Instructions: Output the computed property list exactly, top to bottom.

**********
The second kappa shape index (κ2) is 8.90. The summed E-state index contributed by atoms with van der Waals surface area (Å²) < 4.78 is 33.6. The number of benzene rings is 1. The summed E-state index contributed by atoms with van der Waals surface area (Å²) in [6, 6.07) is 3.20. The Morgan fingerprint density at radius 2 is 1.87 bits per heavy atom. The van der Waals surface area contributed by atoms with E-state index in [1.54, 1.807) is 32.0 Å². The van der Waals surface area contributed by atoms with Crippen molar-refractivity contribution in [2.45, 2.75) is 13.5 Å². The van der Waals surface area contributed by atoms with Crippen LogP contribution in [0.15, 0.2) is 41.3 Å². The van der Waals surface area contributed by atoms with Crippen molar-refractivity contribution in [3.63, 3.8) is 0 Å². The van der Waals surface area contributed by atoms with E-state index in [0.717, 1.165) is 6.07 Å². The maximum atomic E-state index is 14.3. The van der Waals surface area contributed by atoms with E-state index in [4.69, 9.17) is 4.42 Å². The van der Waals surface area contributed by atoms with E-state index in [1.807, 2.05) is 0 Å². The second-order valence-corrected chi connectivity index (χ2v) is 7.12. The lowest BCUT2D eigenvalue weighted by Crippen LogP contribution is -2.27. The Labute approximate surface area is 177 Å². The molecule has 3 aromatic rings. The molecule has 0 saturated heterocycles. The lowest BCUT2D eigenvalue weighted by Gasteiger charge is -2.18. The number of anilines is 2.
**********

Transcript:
The second kappa shape index (κ2) is 8.90. The summed E-state index contributed by atoms with van der Waals surface area (Å²) < 4.78 is 33.6. The number of benzene rings is 1. The summed E-state index contributed by atoms with van der Waals surface area (Å²) in [6, 6.07) is 3.20. The Morgan fingerprint density at radius 2 is 1.87 bits per heavy atom. The van der Waals surface area contributed by atoms with E-state index in [1.54, 1.807) is 32.0 Å². The van der Waals surface area contributed by atoms with Crippen molar-refractivity contribution in [2.45, 2.75) is 13.5 Å². The van der Waals surface area contributed by atoms with Crippen LogP contribution in [0.15, 0.2) is 41.3 Å². The van der Waals surface area contributed by atoms with Crippen molar-refractivity contribution in [3.63, 3.8) is 0 Å². The van der Waals surface area contributed by atoms with E-state index in [0.717, 1.165) is 6.07 Å². The maximum atomic E-state index is 14.3. The van der Waals surface area contributed by atoms with E-state index in [4.69, 9.17) is 4.42 Å². The van der Waals surface area contributed by atoms with E-state index in [1.807, 2.05) is 0 Å². The second-order valence-corrected chi connectivity index (χ2v) is 7.12. The lowest BCUT2D eigenvalue weighted by Crippen LogP contribution is -2.27. The Labute approximate surface area is 177 Å². The molecule has 3 aromatic rings. The molecule has 0 saturated heterocycles. The lowest BCUT2D eigenvalue weighted by Gasteiger charge is -2.18. The number of anilines is 2.